Whitworth student provides insight on the benefits of owning an emotional support animal

By Ruby Brady | Staff Writer

Kailey Gumke’s service dog Moose sits near her in class in Dixon Hall at Whitworth University, Spokane, Wash., Tuesday, Feb. 21, 2023. | Photo by Timara Doyle/ The Whitworthian *note from the photo editor, service animals and emotional support animals are not the same. See usserviceanimals.org for more information.

Third-year student, Jillian Larrabee lives in Ballard with her Emotional Support Animal (ESA), a pup named Ollie. Larrabee described Ollie’s adoption story, which started with her seeing a car in the Chipotle parking lot bearing a sign that read “puppies for sale.” 

“[I] saw this little man, [and] instantly fell in love,” she said. 

After this encounter, Larrabee adopted Ollie and worked on getting him approved as an ESA. She can have Ollie on-campus with her because of Educational Support Services (ESS), a program that works with students to coordinate accommodations that address disability-related needs.

An accommodation favored by students is an ESA. An ESA, oftentimes a dog or a cat, lives in its owner’s room to provide comfort and stability.  

People often think service animals and ESAs are one and the same, but there’s a major difference between the two. According to the Americans with Disabilities Act (ADA), the main distinction between ESAs and service animals is that the service animal has received “specialized training” in order to serve an individual with a specific disability. Meanwhile, ESAs don’t need any formalized training to be considered as such. 

Service animals can enter all establishments with their owners because they perform specific tasks to help their owners with daily life. ESAs are restricted to only certain places, such as college dorms or apartments.  

For Larrabee, the process of getting Ollie approved as an ESA moved swiftly. “I contacted ESS with Katie [McCray]. We got it approved quick,” she said. Because Ollie was old enough to receive his vaccinations, he moved into Ballard without any delay.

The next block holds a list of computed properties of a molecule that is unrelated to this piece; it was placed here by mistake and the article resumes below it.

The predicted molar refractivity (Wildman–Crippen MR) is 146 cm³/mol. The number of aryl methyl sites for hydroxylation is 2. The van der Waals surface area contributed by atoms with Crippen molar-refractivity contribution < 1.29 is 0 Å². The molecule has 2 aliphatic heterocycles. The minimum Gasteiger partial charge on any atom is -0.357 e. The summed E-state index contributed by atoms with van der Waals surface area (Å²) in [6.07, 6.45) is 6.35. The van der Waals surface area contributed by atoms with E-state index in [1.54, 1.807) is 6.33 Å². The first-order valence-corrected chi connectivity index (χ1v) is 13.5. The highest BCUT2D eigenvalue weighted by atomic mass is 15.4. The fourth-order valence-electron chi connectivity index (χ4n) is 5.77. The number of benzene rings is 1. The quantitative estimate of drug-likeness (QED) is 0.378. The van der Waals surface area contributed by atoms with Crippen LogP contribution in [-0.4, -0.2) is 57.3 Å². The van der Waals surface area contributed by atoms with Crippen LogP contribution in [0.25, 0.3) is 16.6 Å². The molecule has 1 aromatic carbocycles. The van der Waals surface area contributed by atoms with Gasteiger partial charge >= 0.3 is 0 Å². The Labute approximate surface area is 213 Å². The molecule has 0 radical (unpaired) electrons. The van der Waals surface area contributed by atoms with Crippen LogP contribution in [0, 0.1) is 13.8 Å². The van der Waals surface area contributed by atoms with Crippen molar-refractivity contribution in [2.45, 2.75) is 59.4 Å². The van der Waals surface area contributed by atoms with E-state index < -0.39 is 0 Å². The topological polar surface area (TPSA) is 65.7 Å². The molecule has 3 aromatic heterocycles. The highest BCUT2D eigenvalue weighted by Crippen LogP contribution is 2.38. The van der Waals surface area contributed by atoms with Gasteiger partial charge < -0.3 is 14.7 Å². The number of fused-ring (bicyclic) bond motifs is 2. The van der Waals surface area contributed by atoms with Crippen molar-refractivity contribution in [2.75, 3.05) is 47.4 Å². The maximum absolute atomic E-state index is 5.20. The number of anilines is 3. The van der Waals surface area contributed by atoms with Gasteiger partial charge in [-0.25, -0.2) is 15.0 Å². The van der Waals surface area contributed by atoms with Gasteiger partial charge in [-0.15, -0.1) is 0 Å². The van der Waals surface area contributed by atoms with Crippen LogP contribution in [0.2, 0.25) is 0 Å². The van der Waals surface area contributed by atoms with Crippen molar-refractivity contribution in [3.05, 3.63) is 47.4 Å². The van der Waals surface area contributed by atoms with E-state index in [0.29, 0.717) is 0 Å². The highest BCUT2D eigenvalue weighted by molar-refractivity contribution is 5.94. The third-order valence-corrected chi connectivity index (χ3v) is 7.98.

Now, Ollie assists Larrabee with her anxiety and depression as she goes through her college education. “I have been struggling with pretty severe depression [and] anxiety [for] six-plus years,” she said.  

Before coming to Whitworth, Larrabee interacted with animals frequently and recognized the emotional benefit it served her. “Back home, I always had access to my two dogs, [and] I rode horses,” she said. “Animals are just so much better than people. They’re there for you, they listen to you.” 

The ADA shares that ESAs really can lend a helping paw, just as Larrabee said. By providing companionship, ESAs can relieve loneliness and aid in managing depression, anxiety and certain phobias.   

Larrabee said that everyone in Ballard adores Ollie, and that he’s essentially a communal ESA.  

Ollie has many friends outside of Ballard, too. “I get stopped regularly. When we walk by to go outside for potty breaks, everyone says hello,” she said.  

Ollie is always looking for new friends. If you see him and Larrabee walking around campus, don’t be a stranger and say hello.

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